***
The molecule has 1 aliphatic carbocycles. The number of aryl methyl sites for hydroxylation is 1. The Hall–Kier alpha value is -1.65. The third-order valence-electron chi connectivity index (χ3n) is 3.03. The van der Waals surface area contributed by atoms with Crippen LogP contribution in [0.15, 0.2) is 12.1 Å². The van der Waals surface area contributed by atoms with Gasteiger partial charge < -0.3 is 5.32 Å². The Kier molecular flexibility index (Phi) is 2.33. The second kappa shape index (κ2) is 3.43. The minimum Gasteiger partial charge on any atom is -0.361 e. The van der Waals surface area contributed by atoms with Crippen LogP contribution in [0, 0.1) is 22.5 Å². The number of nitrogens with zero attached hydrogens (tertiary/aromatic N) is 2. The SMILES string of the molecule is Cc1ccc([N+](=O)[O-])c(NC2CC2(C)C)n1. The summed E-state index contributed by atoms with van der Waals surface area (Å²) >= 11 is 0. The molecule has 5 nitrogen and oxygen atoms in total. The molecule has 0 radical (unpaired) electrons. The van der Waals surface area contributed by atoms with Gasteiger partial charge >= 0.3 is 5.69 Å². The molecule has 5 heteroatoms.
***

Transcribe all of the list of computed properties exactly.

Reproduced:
The molecule has 1 aliphatic carbocycles. The number of aryl methyl sites for hydroxylation is 1. The Hall–Kier alpha value is -1.65. The third-order valence-electron chi connectivity index (χ3n) is 3.03. The van der Waals surface area contributed by atoms with Crippen LogP contribution in [0.15, 0.2) is 12.1 Å². The van der Waals surface area contributed by atoms with Gasteiger partial charge < -0.3 is 5.32 Å². The Kier molecular flexibility index (Phi) is 2.33. The second kappa shape index (κ2) is 3.43. The minimum Gasteiger partial charge on any atom is -0.361 e. The van der Waals surface area contributed by atoms with Crippen LogP contribution in [0, 0.1) is 22.5 Å². The number of nitrogens with zero attached hydrogens (tertiary/aromatic N) is 2. The SMILES string of the molecule is Cc1ccc([N+](=O)[O-])c(NC2CC2(C)C)n1. The summed E-state index contributed by atoms with van der Waals surface area (Å²) >= 11 is 0. The molecule has 5 nitrogen and oxygen atoms in total. The molecule has 0 radical (unpaired) electrons. The van der Waals surface area contributed by atoms with Gasteiger partial charge >= 0.3 is 5.69 Å². The molecule has 5 heteroatoms.